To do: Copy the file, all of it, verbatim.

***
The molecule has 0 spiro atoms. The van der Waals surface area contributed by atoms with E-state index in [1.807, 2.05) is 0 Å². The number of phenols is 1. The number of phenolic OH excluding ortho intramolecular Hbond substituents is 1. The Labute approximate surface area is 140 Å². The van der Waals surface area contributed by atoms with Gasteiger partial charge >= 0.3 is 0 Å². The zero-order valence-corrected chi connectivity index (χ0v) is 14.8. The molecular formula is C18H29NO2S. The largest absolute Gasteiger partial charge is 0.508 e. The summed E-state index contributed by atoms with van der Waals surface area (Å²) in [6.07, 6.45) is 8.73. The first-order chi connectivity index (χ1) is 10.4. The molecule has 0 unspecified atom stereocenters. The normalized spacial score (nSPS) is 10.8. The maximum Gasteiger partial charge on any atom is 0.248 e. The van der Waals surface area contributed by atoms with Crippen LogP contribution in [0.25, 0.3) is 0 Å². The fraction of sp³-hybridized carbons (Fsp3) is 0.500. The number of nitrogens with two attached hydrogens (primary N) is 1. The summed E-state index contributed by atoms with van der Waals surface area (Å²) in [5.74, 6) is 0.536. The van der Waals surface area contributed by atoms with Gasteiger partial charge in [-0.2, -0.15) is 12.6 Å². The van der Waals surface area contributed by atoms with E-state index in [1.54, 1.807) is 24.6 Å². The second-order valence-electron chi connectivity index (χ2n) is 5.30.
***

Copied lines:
The molecule has 0 spiro atoms. The van der Waals surface area contributed by atoms with E-state index in [1.807, 2.05) is 0 Å². The number of phenols is 1. The number of phenolic OH excluding ortho intramolecular Hbond substituents is 1. The Labute approximate surface area is 140 Å². The van der Waals surface area contributed by atoms with Gasteiger partial charge >= 0.3 is 0 Å². The zero-order valence-corrected chi connectivity index (χ0v) is 14.8. The molecular formula is C18H29NO2S. The largest absolute Gasteiger partial charge is 0.508 e. The summed E-state index contributed by atoms with van der Waals surface area (Å²) in [6.07, 6.45) is 8.73. The first-order chi connectivity index (χ1) is 10.4. The molecule has 0 unspecified atom stereocenters. The normalized spacial score (nSPS) is 10.8. The maximum Gasteiger partial charge on any atom is 0.248 e. The van der Waals surface area contributed by atoms with Crippen LogP contribution in [0.25, 0.3) is 0 Å². The fraction of sp³-hybridized carbons (Fsp3) is 0.500. The number of nitrogens with two attached hydrogens (primary N) is 1. The summed E-state index contributed by atoms with van der Waals surface area (Å²) in [5.74, 6) is 0.536. The van der Waals surface area contributed by atoms with Gasteiger partial charge in [-0.2, -0.15) is 12.6 Å². The van der Waals surface area contributed by atoms with E-state index in [1.54, 1.807) is 24.6 Å². The second-order valence-electron chi connectivity index (χ2n) is 5.30.